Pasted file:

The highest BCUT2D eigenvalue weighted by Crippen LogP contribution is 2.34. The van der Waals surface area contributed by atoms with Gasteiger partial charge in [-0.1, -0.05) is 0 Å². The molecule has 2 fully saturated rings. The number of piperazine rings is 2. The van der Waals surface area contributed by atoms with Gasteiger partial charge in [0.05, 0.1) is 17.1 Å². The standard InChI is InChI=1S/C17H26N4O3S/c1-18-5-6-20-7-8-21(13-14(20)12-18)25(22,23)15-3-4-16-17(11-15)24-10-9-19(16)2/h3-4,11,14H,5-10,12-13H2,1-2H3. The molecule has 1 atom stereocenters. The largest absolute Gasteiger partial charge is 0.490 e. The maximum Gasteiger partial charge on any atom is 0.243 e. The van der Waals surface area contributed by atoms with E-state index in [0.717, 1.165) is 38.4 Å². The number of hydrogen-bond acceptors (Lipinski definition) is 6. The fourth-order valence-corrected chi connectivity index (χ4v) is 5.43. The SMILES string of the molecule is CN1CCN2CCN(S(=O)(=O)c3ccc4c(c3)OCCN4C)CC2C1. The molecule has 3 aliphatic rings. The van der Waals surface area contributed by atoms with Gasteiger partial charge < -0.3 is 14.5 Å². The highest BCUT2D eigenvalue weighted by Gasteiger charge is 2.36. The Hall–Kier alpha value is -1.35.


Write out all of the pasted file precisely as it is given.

The highest BCUT2D eigenvalue weighted by Crippen LogP contribution is 2.34. The van der Waals surface area contributed by atoms with Gasteiger partial charge in [-0.1, -0.05) is 0 Å². The molecule has 2 fully saturated rings. The number of piperazine rings is 2. The van der Waals surface area contributed by atoms with Gasteiger partial charge in [0.05, 0.1) is 17.1 Å². The standard InChI is InChI=1S/C17H26N4O3S/c1-18-5-6-20-7-8-21(13-14(20)12-18)25(22,23)15-3-4-16-17(11-15)24-10-9-19(16)2/h3-4,11,14H,5-10,12-13H2,1-2H3. The molecule has 1 atom stereocenters. The largest absolute Gasteiger partial charge is 0.490 e. The maximum Gasteiger partial charge on any atom is 0.243 e. The van der Waals surface area contributed by atoms with E-state index in [0.717, 1.165) is 38.4 Å². The number of hydrogen-bond acceptors (Lipinski definition) is 6. The fourth-order valence-corrected chi connectivity index (χ4v) is 5.43. The SMILES string of the molecule is CN1CCN2CCN(S(=O)(=O)c3ccc4c(c3)OCCN4C)CC2C1. The molecule has 3 aliphatic rings. The van der Waals surface area contributed by atoms with Gasteiger partial charge < -0.3 is 14.5 Å². The highest BCUT2D eigenvalue weighted by Gasteiger charge is 2.36. The Hall–Kier alpha value is -1.35.